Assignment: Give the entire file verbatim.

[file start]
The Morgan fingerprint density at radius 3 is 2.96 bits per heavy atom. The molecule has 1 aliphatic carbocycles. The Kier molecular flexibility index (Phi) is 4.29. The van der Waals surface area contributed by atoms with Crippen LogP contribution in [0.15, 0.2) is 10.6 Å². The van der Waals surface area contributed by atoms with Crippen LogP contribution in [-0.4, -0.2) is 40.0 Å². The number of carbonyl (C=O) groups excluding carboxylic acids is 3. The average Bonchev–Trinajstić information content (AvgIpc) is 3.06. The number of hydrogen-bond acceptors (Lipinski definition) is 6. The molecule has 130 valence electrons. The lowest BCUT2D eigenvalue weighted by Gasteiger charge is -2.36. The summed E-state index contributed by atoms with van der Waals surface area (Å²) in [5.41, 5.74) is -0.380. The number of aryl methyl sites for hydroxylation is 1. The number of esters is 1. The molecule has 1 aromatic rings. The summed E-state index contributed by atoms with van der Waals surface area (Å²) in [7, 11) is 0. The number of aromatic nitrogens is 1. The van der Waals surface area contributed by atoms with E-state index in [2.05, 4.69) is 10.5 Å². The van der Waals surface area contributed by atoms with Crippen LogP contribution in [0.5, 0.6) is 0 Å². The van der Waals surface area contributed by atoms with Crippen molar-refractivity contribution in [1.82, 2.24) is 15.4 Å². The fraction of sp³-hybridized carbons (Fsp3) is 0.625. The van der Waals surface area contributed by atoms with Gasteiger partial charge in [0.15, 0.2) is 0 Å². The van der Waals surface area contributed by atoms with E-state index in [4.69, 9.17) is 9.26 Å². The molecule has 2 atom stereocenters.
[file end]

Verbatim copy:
The Morgan fingerprint density at radius 3 is 2.96 bits per heavy atom. The molecule has 1 aliphatic carbocycles. The Kier molecular flexibility index (Phi) is 4.29. The van der Waals surface area contributed by atoms with Crippen LogP contribution in [0.15, 0.2) is 10.6 Å². The van der Waals surface area contributed by atoms with Crippen LogP contribution in [-0.4, -0.2) is 40.0 Å². The number of carbonyl (C=O) groups excluding carboxylic acids is 3. The average Bonchev–Trinajstić information content (AvgIpc) is 3.06. The number of hydrogen-bond acceptors (Lipinski definition) is 6. The molecule has 130 valence electrons. The lowest BCUT2D eigenvalue weighted by Gasteiger charge is -2.36. The summed E-state index contributed by atoms with van der Waals surface area (Å²) in [5.41, 5.74) is -0.380. The number of aryl methyl sites for hydroxylation is 1. The number of esters is 1. The molecule has 1 aromatic rings. The summed E-state index contributed by atoms with van der Waals surface area (Å²) in [7, 11) is 0. The number of aromatic nitrogens is 1. The van der Waals surface area contributed by atoms with E-state index in [2.05, 4.69) is 10.5 Å². The van der Waals surface area contributed by atoms with Crippen LogP contribution in [0.5, 0.6) is 0 Å². The van der Waals surface area contributed by atoms with Crippen molar-refractivity contribution in [1.82, 2.24) is 15.4 Å². The fraction of sp³-hybridized carbons (Fsp3) is 0.625. The van der Waals surface area contributed by atoms with Gasteiger partial charge in [0.15, 0.2) is 0 Å². The van der Waals surface area contributed by atoms with E-state index in [4.69, 9.17) is 9.26 Å². The molecule has 2 atom stereocenters.